I now blog over at The Eyre Guide! This blog is an archive of my past posts.

Monday, August 18, 2014

The Refined Reader (22) What is a Classic Book?

Posted by Charlene // Tags: ,

The Refined Reader aims to take a look at the journey to where we are as readers today.  It's part history, part commentary - providing a brief, conversational summary of various aspects of our bookish past and comparing it to how it has affected us in modern times.  I love history, but I am no historian, and while I plan to do my research, if there are any errors, please let me know!  This is as much a learning venture for me as I hope it is for my blog visitors!

A classic book, according to the definition of the word 'classic' is a book that is "judged over a period of time to be of the highest quality and outstanding of it's kind."  No small feat then for a book to be called a classic.  But the exact merits of a classic book is pretty hard to define.  It can be a very personal opinion when it comes to certain books, but there are quite a few that are widely accepted as classics.  There are a few points or ideas that seem to commonly define a classic:
  • Stands the test of time 
  • Can bring new pleasure or knowledge with each reread
  • Open to reinterpretation
A literary critic, Charles Augustin Sainte-Beuve, wrote an essay in 1850 on this topic and stated that a classic is "easily contemporary with all time."  I thought that was a tremendous way to describe a classic.  It embodies the idea that it is easy to identify with the classic book, no matter what the time or person.  And for the most part, the classics that I have read really have fulfilled that timelessness that is so important to the longevity of a book.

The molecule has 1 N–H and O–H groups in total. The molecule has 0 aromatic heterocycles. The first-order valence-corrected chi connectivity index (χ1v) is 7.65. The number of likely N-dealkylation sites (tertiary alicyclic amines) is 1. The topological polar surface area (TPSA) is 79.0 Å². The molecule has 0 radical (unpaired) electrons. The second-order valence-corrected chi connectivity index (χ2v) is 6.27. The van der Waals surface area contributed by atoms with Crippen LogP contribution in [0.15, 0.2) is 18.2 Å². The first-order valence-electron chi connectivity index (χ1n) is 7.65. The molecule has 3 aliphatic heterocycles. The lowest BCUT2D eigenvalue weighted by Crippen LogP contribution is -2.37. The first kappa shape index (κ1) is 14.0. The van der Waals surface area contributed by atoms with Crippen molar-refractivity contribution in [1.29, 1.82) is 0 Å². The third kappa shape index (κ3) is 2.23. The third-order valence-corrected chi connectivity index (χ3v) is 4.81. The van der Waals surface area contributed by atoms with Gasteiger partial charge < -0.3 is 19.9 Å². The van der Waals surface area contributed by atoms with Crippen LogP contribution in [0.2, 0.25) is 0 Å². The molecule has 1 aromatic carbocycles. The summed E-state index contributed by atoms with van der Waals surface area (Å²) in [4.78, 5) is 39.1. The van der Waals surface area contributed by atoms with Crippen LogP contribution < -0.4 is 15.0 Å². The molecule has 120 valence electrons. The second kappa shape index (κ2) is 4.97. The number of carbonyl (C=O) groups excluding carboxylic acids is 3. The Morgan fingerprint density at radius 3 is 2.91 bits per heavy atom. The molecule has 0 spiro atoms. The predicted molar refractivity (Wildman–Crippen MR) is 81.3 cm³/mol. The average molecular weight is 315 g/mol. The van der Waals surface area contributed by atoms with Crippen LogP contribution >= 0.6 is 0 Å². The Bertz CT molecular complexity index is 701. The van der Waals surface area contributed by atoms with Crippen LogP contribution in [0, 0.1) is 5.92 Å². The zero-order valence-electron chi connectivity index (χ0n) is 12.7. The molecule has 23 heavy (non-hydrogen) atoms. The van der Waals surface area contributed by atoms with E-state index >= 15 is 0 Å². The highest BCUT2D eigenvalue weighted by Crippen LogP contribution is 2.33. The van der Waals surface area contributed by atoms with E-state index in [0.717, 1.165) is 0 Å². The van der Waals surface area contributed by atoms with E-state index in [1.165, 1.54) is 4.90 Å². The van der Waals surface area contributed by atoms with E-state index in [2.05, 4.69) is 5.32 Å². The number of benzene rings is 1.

This is going to turn into more of a discussion post now!  It is easy now to say a classic is an old book, or a well-received or applauded book, but I think it is interesting to think of a classic as a book that is deeply meaningful to humanity.  Books that really probe or test the way we think, or the way we live.  It doesn't need to be deep in itself, but it will continue to resonate with people far into the future.  And for people who are picking up a new classic book to read - it's great to go into it with the goal of discovering that meaning or the reason why it's meant so much to so many people.

P.S. After I typed up this post, I started seeing classics talk everywhere and noticed that Alyssa from Sunrise Avenue wrote on this very topic just recently.  So I wanted to link to her post so you can check out her very well-written thoughts on the subject.


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  1. :)) You rock! Again, your researching skills are simply the best.

  2. I always am curious about what nowadays will stand these test of time and be considered a classic!

  3. Yes, it is interesting to think what book now will become a classic - actually maybe I should write down what I think should be classics and see if it holds up 20 or so years later!